Liz Truss to deliver speech in Ukrainian capital warning Putin of ‘pariah status’

Foreign Minister Liz Truss will travel to Ukraine’s capital Kyiv this week to deliver a speech warning Russia of international “pariah status” if President Vladimir Putin decides on an invasion.

The Foreign Office said Ms Truss will visit Ukraine, Poland and Germany as Western diplomatic efforts continue in a bid to deter Russian “aggression” and prevent war in the region.

In her next speech in Kyiv, the Foreign Minister is expected to say: “I urge Russia to take the path of diplomacy. We are ready to talk.

Ms Truss will add: “But we are very clear – if they decide to continue on the path of aggression, there will be massive consequences that will lead to serious economic costs and pariah status for Russia.”

In a message to Mr Putin, the Foreign Secretary will also say that the UK wants Russia to “respect the sovereignty of others and honor their commitments”.

During the trip, Ms. Truss will meet her Ukrainian counterpart Dmytro Kuleba and Polish Foreign Minister Zbigniew Rau in a show of unified support for Ukrainian sovereignty.

She will then attend the Munich Security Conference on Saturday, where the Foreign Office said it would strengthen security ties with some of the UK’s key strategic allies.

The visit comes after Mr Putin said Russia was ready for further talks, but stressed the need for the West to heed its key demands.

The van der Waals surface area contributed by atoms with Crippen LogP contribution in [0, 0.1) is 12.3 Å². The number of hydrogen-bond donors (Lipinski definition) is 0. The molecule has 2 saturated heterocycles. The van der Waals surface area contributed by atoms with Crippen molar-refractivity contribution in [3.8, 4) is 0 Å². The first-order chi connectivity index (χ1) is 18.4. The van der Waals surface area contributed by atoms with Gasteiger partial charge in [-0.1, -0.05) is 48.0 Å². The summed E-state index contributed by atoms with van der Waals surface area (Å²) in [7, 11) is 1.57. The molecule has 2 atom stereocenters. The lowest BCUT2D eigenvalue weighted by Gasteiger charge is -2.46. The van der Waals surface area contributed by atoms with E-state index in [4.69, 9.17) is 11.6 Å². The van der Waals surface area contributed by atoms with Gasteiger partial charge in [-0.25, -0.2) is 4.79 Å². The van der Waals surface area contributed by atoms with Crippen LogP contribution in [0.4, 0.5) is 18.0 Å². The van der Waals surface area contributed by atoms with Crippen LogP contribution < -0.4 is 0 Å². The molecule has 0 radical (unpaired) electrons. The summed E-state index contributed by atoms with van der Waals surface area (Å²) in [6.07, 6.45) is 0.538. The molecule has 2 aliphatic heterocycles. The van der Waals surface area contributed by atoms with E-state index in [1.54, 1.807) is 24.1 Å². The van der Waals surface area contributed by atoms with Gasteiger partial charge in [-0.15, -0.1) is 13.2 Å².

A Ukrainian servicewoman marches under a large Ukrainian flag carried by people marking a day of unity in Sievierodonetsk


The Russian leader said the United States had rejected Moscow’s request to keep Ukraine and other ex-Soviet countries out of NATO.

The Russian Defense Ministry said troops were returning to base after the end of military exercises near the border, with units leaving Crimea on Wednesday.

But NATO Secretary General Jens Stoltenberg said “we have not seen any withdrawal of Russian forces”. He said the alliance could prove Russia’s failure to withdraw its troops with satellite images.

Mr Stoltenberg announced that NATO military commanders would draw up plans for new combat units which diplomats said could be deployed in Bulgaria, Romania, Hungary and Slovakia.

Defense Secretary Ben Wallace – who met his fellow NATO defense ministers on Wednesday – warned that Russia still had “a very large force” on the border “which would overwhelm Ukraine if it was deployed.”

Mr Wallace reiterated the Foreign Office’s advice to UK nationals to ‘seek to leave or avoid travel to Ukraine’.

The prime minister previously suggested there were still “mixed signals” from Russia over the prospect of an invasion of Ukraine, describing the situation as “not encouraging”.

Ukrainian border guards patrol the Ukraine-Russia border not far from the city of Kharkiv in eastern Ukraine.


Christi C. Elwood